What is it like to read a literary work in the place where it is set? To read John Steinbeck‘s The Grapes of Wrath in the Oklahoma panhandle? Or Bruce Chatwin‘s In Patagonia in Patagonia? Robert Macfarlane recently asked followers on Twitter for their personal experiences of what he calls “in situ reading”, and has managed to collect all kinds of examples:

“So the thread grew and spread into a glorious scatter of micro-geographies, a many-sited memory map of located readings. I only joined Twitter in March, after a lifetime in social media purdah. I don’t know why I waited so long. The small region of Twitter-terrain into which I’ve wandered is, so far, a place of community spirit, exchange, kindness, good humour and hope.”

— Robert Macfarlane, The Guardian

In an inspired move, Penguin Modern Classics have repackaged John Steinbeck‘s epic accounts of American life with Polaroids by early-twentieth-century photographer, Walker Evans:

“For the covers, Penguin Picture Editor Sam Johnson turned to the work of Walker Evans and, in particular, his striking series of 2,650 Polaroid pictures that he took in 1973, two years before his death.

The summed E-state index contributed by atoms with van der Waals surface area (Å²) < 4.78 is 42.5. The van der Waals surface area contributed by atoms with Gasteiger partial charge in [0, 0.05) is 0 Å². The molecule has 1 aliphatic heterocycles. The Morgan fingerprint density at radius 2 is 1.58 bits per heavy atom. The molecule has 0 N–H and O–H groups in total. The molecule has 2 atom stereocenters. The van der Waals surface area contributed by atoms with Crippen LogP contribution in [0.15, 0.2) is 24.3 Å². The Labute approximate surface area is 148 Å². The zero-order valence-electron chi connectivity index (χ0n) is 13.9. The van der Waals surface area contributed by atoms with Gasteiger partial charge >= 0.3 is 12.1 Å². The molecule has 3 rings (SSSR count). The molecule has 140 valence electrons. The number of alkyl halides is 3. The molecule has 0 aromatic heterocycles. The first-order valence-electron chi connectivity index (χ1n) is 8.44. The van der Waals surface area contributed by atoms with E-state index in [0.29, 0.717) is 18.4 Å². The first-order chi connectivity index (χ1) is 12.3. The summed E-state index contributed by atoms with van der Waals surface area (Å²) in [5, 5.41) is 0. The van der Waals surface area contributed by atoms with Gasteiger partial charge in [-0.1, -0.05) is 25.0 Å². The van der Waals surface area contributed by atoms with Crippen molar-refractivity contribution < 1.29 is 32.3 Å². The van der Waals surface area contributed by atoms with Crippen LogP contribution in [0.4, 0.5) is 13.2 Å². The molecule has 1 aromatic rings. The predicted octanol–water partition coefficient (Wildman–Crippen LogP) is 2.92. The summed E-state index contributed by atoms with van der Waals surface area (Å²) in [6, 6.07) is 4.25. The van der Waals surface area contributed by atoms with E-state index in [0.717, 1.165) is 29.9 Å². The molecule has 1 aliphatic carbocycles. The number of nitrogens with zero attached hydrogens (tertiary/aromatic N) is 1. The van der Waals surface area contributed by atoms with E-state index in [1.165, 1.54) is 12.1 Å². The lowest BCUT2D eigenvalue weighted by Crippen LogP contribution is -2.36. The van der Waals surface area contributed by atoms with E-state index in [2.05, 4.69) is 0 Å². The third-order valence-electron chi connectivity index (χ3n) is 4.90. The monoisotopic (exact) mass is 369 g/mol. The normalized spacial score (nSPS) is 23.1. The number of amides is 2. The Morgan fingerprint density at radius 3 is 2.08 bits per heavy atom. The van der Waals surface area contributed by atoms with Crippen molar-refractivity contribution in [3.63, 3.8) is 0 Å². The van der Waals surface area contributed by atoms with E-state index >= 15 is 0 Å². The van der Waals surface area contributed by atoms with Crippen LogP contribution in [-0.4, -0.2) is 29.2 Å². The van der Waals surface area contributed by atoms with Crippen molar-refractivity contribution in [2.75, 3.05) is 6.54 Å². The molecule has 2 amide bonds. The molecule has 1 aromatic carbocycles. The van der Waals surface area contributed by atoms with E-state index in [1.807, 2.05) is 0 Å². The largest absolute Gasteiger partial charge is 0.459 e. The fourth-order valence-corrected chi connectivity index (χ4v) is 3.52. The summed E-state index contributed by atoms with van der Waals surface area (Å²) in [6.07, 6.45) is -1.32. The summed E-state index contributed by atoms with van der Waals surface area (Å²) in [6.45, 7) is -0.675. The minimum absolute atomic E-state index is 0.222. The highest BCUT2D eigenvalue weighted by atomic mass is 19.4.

Some of Evans’ most famous photographs, shot during the Great Depression for the Farm Security Administration (FSA), connected his work intimately to the struggles of American farming families in the 1930s – a time when Steinbeck was also writing some of his most celebrated works and addressing similar themes. In Dubious Battle, the the first of his ‘Dustbowl trilogy’, was published in 1936 and was followed by Of Mice and Men (1937) and The Grapes of Wrath (1939).

Having previously dismissed colour photography, it seems that Evans embraced the Polaroid SX-70 and looked anew at the America he had depicted throughout his life. For Johnson the connection with Steinbeck was obvious – but she was keen to come at the depiction of America from a different angle.”

— Mark Sinclair, Creative Review

Source: The New York Times.

John Steinbeck’s The Grapes of Wrath gave Route 66 its nickname. The iconic two-lane road that connects Chicago to Los Angeles was first dubbed the “Mother Road” by Steinbeck. “66 is the mother road, the road of flight,” he wrote, capturing the sense of hope and redemption families felt as they escaped the Dust Bowl states. [Source]